THE Labour Party has been accused of being the biggest barrier to stopping a no-deal Brexit after a cross-party meeting to scrutinise the Government’s new proposals ended in division.
The prime minister set out his blueprint for an agreement last week, and the aim of today’s meeting was to decide on the next steps to ‘hold the government to account’.
Labour leader Jeremy Corbyn (pictured) was expected to meet the SNP’s Ian Blackford, Liberal Democrat leader Jo Swinson and the Greens’ Caroline Lucas, as well as Anna Soubry of the Independent Group for Change and Plaid Cymru’s Liz Saville Roberts.
Following the meeting, a senior Lib Dem source said: ‘The position Jeremy Corbyn is taking is that we can have an emergency Government, but only if he gets to lead it.
‘They know they don’t have the numbers, but they are insistent they won’t work with anyone else.
‘Their total unwillingness to work with anyone else makes the Labour Party the biggest barrier to stopping no-deal.’
A source close to the talks said that while the Labour Party confirmed it would be unwilling to back any other candidate to lead an emergency government, every other party in the meeting expressed a willingness to support another candidate if that is what is required.
Tory rebels, members of the Independent Group for Change and the Liberal Democrats have all said they could not support Mr Corbyn as interim prime minister.
Another Opposition source said there needed to be concessions from all parties when it came to forming an emergency government.
‘The Liberal Democrats also need to be ready to compromise and if Jeremy Corbyn can form a majority then he needs to be given that option, as is his legitimate right,’ the source close to the talks said.
The source said work on an emergency motion — known as a standing order 24 (SO24) — to take control of Commons business had failed to gain the ‘clarity’ necessary to secure support of all parties.
A successful SO24 could have seen Opposition parties take control of the order paper to strengthen legal guards against a no-deal Brexit.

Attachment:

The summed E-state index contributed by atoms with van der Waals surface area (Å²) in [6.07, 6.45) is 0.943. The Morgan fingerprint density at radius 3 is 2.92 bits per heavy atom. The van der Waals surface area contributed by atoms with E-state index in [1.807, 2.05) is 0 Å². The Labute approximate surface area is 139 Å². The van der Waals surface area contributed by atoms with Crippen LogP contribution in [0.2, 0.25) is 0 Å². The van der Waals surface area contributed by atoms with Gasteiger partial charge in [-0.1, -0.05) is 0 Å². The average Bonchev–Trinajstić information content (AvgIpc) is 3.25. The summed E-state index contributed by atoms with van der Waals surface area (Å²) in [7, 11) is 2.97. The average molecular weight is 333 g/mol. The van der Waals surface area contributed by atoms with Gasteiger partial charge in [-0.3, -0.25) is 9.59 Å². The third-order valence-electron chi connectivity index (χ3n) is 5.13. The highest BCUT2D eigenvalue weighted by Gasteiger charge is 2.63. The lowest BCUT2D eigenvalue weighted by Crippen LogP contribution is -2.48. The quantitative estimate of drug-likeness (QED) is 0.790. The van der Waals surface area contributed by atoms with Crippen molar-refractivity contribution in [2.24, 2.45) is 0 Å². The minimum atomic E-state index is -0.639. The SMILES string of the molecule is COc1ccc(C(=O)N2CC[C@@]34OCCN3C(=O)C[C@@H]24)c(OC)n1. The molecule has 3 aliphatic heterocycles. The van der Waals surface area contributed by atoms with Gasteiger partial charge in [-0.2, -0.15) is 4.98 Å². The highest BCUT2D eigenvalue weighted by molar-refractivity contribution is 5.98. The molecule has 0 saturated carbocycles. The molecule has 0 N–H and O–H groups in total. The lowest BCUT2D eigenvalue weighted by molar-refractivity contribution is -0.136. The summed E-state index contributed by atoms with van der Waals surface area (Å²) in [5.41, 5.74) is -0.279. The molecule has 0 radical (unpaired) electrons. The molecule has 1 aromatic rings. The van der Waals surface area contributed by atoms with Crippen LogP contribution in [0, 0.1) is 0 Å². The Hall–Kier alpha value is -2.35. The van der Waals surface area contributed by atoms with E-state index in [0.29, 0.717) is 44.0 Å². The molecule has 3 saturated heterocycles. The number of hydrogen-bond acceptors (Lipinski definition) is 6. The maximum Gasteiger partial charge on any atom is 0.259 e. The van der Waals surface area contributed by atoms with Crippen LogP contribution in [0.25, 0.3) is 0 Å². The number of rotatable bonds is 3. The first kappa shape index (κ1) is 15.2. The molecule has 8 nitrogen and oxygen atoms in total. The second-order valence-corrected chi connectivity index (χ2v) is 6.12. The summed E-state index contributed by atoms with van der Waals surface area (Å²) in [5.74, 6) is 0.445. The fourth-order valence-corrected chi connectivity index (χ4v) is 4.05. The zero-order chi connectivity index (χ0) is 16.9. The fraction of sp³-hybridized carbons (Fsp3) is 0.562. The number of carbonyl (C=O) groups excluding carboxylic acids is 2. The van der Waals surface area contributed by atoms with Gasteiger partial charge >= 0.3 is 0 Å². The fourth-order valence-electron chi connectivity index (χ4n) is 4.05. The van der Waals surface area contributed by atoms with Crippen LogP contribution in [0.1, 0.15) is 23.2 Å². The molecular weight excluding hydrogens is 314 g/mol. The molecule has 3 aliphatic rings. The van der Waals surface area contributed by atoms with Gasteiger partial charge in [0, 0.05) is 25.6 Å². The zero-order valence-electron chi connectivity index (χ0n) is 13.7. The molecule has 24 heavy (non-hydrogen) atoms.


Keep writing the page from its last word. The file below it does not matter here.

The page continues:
It is understood the 21 Conservative rebels, who were sacked from the party for voting to implement the no-deal blocking Benn Act, were not convinced by the measure.
‘In truth, the detail for it was not fully nailed down,’ the Opposition source said.
‘It was being pushed by the former Tory 21 but it was also pulled by them.
‘We will take their cue as to when they feel confident they have the numbers and feel able to deliver on the mooted SO24.
‘We will work with anybody,’ the source added, ‘if they have measures that would see any no-deal legislation strengthened if necessary’.
Former Labour MP John Woodcock said the party would be saying ‘goodbye’ to the chance of securing a second Brexit referendum if it continued to push for Mr Corbyn to lead an emergency government.
‘Jeremy Corbyn could do more damage to UK security in a few short weeks as prime minister than Kim Philby did in years as a spy,’ tweeted Mr Woodock, now an Independent.
‘If my friends in Labour don’t rule him out as caretaker PM they can wave goodbye to a ‘people’s vote’.’
Ahead of the meeting, Mr Corbyn said: ‘Labour is continuing to lead cross-party efforts to prevent a damaging no-deal.’
Shadow cabinet ministers John McDonnell, Valerie Vaz and Shami Chakrabarti were also expected be in attendance at the meeting today, along with the Lib Dems’ Brexit spokesman Tom Brake.
It is understood there will be further meetings this week between party whips.
Appeal due after Brexit extension letter challenge dismissed
AN APPEAL is to be launched against a dismissal of legal action aimed at forcing the Prime Minister to send a letter requesting a Brexit extension.
It comes after Judge Lord Pentland announced his decision to refuse the case today after considering arguments previously made at the Court of Session in Edinburgh.
He cited documents submitted to the Outer House which show Boris Johnson accepts he must send a letter to the EU requesting an extension to Article 50 under the terms of the so-called Benn Act.
The Outer House of the court ruled that the case against the Prime Minister had not been ‘based on reasonable apprehension of breach of statutory duty’.